What came to pass in the time of Joshua's battle with the five kings of the Amorites, and particularly God's sending down great hail stones upon them, is spoken of as a resemblance of what should be in the days of the Messiah. Isai. xxviii. 21. "For the Lord shall rise up in mount Perazim, and his wrath as in the valley of Gibeon, that he may do his work, his strange work, and bring to pass his act, his strange act:" together with ver. 2. "Behold the Lord hath a mighty and strong one, which as a tempest of hail, and a destroying storm, shall cast down to the earth with the hand." And chap. xxx. 30. "And the Lord shall cause his glorious voice to be heard, and shall show the lighting down of his arm, with the indignation of his anger with tempest and hailstones." And xxxii. 19. "When it shall hail coming down on the forest; and the city shall be low in a low place," (or shall be utterly abased.) And Ezek. xxxviii. 22. "I will rain upon him an overflowing rain, and great hailstones."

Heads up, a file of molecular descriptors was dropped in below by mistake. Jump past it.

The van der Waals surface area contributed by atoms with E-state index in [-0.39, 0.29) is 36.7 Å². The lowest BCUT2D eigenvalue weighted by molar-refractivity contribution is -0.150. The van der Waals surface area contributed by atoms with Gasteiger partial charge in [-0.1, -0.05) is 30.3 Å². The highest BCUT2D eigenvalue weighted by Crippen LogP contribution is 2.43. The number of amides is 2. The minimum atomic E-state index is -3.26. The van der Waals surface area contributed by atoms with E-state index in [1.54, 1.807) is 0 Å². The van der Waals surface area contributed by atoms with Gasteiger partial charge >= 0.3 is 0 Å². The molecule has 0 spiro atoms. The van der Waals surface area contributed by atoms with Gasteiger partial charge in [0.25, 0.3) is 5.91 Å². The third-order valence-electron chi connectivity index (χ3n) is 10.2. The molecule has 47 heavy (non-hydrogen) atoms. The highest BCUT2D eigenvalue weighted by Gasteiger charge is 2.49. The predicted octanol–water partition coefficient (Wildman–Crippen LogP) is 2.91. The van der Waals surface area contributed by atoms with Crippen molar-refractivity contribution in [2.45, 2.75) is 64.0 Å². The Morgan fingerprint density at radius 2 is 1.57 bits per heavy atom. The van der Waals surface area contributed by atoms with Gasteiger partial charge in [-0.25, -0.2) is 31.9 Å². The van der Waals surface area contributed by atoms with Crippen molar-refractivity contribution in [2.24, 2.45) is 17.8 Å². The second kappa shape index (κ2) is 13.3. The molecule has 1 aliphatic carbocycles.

What God did for Israel in the victory of Deborah and Barak over the Canaanites, is spoken of as a resemblance of what God would do for his people against their enemies in the days of the Messiah; Psal. lxxxiii. 9, 10. "Do unto them as unto Sisera, as to Jabin at the brook of Kison, which perished at Endor: they became as dung for the earth." For this psalm is prophetical, and these things have respect to the great things God would do against the future enemies of his church. For it does not appear that there was any such confederacy of the nations mentioned against Israel in David's or Asaph's time; and particularly it does not look probable, that there was any such enmity of the inhabitants of Tyre against Israel, as is here spoken of, ver. 7. And it is very probable, that as this psalm is prophetical, so it is prophetical of the Messiah's days; as most of the psalms are. And there is a great agreement between what is here foretold of the destruction of the enemies of the church, and what is foretold of the Messiah's days in many other places. And the last verse, which speaks of God's being made known to all mankind as the only true God, and the God of all the earth, further confirms this.